Thou, Lord, our Refuge

San Francisco Gay Men’s Chorus stepped up when Harvey Milk was shot down

Who They Are: The world’s first out chorus and one of the largest musical groups in the world.

What They’ve Contributed: The San Francisco version of the chorus is credited with starting the choral movement. Today, there are more than 240 in the United States alone. They’ve also continually advocated for equality while giving marginalized queer people a way to heal and find acceptance through friendship and music.

Why We’re Proud: While many choruses throughout history had gay members, the San Francisco Gay Men’s Chorus was the first-ever to have “gay” in its name.

Founder Jon Reed Sims started the group after being inspired by Harvey Milk’s speeches on the importance of coming out. But some of its earliest members feared calling the group “gay” would discourage people from joining or leave them open to harassment and worse.

Then, during the group’s fourth rehearsal on November 27, 1978, Milk, the first out gay elected official in California’s history, was assassinated. After concluding rehearsal, the Chorus carried copies of German composer Felix Mendelsohn’s “Thou, Lord our Refuge” to City Hall and performed publicly for the first time at the candlelight vigil. Attendees and choral members wept as the singing began.

The group’s 1981 nine-city national tour and its related album — the first of 33 albums that the group would release — sparked interest in other cities to start their own gay choruses.

Then, a second tragedy struck: the start of the HIV epidemic. Over the next 15 years, HIV would claim the lives more than 362,000 Americans — over 250 of which were SFGMC members.

During this time, the tenor of the group became less celebratory, more somber. They performed AIDS requiems, sang at the bedsides of dying friends and listed deceased chorus-members as part of the group’s “fifth section.” Outside of rehearsals, members visited dying pals in the hospital, informed one another how to join clinical drug trials and did their best to offer love and support after some of the members’ own families had rejected them.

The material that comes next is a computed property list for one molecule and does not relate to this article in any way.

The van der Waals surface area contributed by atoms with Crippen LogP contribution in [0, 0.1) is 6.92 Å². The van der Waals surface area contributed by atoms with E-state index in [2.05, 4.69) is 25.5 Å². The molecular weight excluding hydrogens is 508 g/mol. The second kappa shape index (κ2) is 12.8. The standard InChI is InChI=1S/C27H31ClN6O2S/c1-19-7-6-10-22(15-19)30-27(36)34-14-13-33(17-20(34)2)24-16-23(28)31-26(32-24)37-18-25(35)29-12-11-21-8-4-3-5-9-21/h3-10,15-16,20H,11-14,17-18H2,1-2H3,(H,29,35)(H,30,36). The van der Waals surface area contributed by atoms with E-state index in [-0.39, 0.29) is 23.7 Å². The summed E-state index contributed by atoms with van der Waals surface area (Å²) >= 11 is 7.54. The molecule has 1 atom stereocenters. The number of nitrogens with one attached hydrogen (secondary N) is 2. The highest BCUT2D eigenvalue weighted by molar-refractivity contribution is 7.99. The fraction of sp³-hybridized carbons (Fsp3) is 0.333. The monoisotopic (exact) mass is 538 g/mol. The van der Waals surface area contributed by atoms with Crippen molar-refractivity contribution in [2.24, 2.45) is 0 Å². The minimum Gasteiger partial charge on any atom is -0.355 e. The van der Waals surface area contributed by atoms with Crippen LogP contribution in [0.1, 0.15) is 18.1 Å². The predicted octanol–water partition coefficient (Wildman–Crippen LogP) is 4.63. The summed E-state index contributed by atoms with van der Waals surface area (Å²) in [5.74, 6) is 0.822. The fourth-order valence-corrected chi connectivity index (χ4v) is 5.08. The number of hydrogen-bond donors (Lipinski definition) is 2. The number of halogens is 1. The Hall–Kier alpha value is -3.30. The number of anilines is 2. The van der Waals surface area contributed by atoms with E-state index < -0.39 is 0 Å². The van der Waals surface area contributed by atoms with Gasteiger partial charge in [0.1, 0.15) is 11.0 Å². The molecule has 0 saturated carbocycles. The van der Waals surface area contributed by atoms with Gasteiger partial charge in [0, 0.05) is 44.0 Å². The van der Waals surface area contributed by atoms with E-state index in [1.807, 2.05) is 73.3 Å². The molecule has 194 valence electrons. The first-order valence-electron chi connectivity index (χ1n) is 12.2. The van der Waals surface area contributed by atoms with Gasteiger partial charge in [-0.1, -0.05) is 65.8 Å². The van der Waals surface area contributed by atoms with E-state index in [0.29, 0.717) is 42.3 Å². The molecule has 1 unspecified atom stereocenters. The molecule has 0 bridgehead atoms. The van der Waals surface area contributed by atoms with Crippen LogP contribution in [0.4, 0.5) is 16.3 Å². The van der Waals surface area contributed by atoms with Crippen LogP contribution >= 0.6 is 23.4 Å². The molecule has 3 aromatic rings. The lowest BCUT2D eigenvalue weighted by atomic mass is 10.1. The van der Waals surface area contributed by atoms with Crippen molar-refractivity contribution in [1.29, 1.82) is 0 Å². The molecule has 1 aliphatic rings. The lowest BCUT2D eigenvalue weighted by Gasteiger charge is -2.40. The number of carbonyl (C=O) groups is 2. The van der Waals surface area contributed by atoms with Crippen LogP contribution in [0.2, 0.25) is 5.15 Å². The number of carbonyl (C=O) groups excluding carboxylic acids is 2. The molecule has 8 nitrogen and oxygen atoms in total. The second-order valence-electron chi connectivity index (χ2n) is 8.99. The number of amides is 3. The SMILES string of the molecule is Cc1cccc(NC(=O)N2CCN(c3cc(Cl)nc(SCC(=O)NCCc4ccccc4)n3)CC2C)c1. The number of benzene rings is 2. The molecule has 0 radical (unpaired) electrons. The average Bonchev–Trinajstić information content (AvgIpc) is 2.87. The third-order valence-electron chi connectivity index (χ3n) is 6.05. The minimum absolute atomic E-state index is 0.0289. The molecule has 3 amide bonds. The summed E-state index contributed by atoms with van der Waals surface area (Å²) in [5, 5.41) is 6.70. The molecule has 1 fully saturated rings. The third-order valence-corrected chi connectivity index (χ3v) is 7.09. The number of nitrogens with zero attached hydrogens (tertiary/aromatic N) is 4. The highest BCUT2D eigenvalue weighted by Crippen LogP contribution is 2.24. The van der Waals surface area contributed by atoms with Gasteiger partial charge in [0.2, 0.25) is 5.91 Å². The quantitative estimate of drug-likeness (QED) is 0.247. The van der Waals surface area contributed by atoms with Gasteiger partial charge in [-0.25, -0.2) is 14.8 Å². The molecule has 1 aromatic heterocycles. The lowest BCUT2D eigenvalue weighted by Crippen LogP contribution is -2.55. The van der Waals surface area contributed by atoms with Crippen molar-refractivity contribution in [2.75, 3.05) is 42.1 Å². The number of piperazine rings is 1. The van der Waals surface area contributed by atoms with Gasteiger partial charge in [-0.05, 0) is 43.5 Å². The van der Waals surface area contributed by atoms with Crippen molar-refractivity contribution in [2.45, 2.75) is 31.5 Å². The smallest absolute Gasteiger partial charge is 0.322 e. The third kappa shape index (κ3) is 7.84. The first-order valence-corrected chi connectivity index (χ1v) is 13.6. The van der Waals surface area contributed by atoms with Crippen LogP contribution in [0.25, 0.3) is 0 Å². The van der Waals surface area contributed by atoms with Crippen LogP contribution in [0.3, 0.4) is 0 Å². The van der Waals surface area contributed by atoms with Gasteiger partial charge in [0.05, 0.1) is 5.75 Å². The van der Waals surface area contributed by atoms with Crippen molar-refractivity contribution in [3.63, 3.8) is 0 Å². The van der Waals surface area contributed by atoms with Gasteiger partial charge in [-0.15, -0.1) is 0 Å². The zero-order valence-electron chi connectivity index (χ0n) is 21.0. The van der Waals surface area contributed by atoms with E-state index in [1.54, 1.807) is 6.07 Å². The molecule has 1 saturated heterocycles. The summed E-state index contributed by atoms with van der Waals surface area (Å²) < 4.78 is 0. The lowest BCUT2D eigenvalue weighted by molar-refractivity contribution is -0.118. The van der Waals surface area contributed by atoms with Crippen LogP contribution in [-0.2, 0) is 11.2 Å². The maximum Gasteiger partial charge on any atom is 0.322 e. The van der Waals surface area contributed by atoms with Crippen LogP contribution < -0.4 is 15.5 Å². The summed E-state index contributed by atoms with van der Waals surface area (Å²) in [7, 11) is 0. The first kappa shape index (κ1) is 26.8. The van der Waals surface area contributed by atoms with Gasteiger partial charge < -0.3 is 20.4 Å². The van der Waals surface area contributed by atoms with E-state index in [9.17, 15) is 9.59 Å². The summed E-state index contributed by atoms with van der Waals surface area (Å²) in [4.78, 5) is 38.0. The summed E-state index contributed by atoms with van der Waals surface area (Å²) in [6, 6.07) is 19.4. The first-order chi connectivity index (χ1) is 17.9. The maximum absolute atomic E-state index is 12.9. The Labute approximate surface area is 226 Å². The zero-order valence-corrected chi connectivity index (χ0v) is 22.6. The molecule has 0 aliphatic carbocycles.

Sensing a need for healing, in 1996, the group’s then-conductor, Dr. Stan Hill, commissioned poet Philip Littell and composer Robert Seeley to interview chorus members about their experiences coming out, finding love, facing discrimination, serving in the military, wrestling with religion, losing loved ones and accepting themselves.

Littell and Seeley wove these experiences into NakedMan, a musical work about the bravery gay men require to love authentically and without shame. As the group began rehearsing it, members would burst into tears, hearing their own life experiences conveyed in song for the first time. During this period, Hill said that the chorus became a bit like a church where traumatized gay men could find love and healing.

It’s merely one example of the many ways the SFGMC has continued its political engagement into the current day.

In 2013, Broadway composer Andrew Lippa interviewed chorus members who performed at Milk’s candlelight vigil and turned their experiences into oratorio that the chorus performed on June 26, 2013, nearly 25 years after Milk’s death and the day that the U.S. Supreme Court struck down the so-called Defense of Marriage Act.

Two years later, the chorus raised over $30,000 for the Harvey Milk Civil Rights Academy, a local K-5 public school that emphasizes non-violence, diversity and strong family and community connections.

The new performance space of San Francisco Gay Men's Chorus
The new performance space of San Francisco Gay Men’s Chorus

In 2017, the San Francisco Gay Men’s Chorus performed 25 concerts in seven days in four states considering discriminatory legislation. Their tour was an attempt to bridge the widening chasm of the American political landscape, and director David Charles Rodrigues filmed it for his documentary, Gay Chorus Deep South, which recently premiered at the Tribeca Film Festival.

Rodrigues said: “The San Francisco Gay Men’s Chorus is one of the tightest, most loving, embracing communities I’ve ever witnessed in my life. These men, the rehearse every Monday and Thursday for a full year with almost no time off. They’re so dedicated. It is their church. It’s a church that promotes love without boundaries, that promotes just being there for each other.”

Stunningly, the group operated all these years without a permanent rehearsal space of its own. Only this year did the group purchase a $9.6 million building in San Francisco’s Mission District at 170 Valencia Street. Not only will the building serve as the chorus’ permanent home, but the group has also taken steps to establish it as a national center for the arts.

It’ll be the first-ever LGBTQ arts center in the United States and will eventually provide free and highly discounted space for queer-related art groups, cultural activists, community leaders, educators and showcases that might not thrive otherwise in a city where community space is limited and expensive.

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